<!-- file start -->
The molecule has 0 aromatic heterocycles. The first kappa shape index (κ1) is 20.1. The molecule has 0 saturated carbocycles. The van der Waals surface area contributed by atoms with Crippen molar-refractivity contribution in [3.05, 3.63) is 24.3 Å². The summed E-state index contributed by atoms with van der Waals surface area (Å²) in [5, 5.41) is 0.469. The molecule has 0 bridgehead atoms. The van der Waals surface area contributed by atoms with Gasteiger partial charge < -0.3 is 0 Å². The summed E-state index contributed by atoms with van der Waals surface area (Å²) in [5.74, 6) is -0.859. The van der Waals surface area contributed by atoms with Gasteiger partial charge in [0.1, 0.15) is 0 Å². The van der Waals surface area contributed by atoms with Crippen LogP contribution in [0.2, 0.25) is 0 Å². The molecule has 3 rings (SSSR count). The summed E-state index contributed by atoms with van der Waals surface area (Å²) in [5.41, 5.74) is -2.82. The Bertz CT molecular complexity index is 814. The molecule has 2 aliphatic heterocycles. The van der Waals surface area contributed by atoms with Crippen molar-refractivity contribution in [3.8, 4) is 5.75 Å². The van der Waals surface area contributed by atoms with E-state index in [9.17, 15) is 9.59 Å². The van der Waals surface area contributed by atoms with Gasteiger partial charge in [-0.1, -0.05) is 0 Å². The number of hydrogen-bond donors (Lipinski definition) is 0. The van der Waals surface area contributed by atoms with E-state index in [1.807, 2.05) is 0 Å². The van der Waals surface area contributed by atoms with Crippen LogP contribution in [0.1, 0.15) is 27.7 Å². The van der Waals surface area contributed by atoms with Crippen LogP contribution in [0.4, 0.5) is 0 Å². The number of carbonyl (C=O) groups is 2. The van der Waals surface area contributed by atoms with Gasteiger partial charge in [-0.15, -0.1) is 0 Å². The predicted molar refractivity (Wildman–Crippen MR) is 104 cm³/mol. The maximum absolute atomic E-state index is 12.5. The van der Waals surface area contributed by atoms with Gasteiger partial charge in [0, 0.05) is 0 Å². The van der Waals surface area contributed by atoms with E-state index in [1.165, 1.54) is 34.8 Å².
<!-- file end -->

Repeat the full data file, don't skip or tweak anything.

The molecule has 0 aromatic heterocycles. The first kappa shape index (κ1) is 20.1. The molecule has 0 saturated carbocycles. The van der Waals surface area contributed by atoms with Crippen molar-refractivity contribution in [3.05, 3.63) is 24.3 Å². The summed E-state index contributed by atoms with van der Waals surface area (Å²) in [5, 5.41) is 0.469. The molecule has 0 bridgehead atoms. The van der Waals surface area contributed by atoms with Gasteiger partial charge < -0.3 is 0 Å². The summed E-state index contributed by atoms with van der Waals surface area (Å²) in [5.74, 6) is -0.859. The van der Waals surface area contributed by atoms with Gasteiger partial charge in [0.1, 0.15) is 0 Å². The van der Waals surface area contributed by atoms with Crippen LogP contribution in [0.2, 0.25) is 0 Å². The molecule has 3 rings (SSSR count). The summed E-state index contributed by atoms with van der Waals surface area (Å²) in [5.41, 5.74) is -2.82. The Bertz CT molecular complexity index is 814. The molecule has 2 aliphatic heterocycles. The van der Waals surface area contributed by atoms with Crippen molar-refractivity contribution in [3.8, 4) is 5.75 Å². The van der Waals surface area contributed by atoms with E-state index in [9.17, 15) is 9.59 Å². The van der Waals surface area contributed by atoms with Gasteiger partial charge in [-0.1, -0.05) is 0 Å². The number of hydrogen-bond donors (Lipinski definition) is 0. The van der Waals surface area contributed by atoms with E-state index in [1.807, 2.05) is 0 Å². The van der Waals surface area contributed by atoms with Crippen LogP contribution in [0.1, 0.15) is 27.7 Å². The van der Waals surface area contributed by atoms with Crippen LogP contribution in [0.4, 0.5) is 0 Å². The number of carbonyl (C=O) groups is 2. The van der Waals surface area contributed by atoms with Gasteiger partial charge in [-0.15, -0.1) is 0 Å². The predicted molar refractivity (Wildman–Crippen MR) is 104 cm³/mol. The maximum absolute atomic E-state index is 12.5. The van der Waals surface area contributed by atoms with Gasteiger partial charge in [0, 0.05) is 0 Å². The van der Waals surface area contributed by atoms with E-state index in [1.165, 1.54) is 34.8 Å².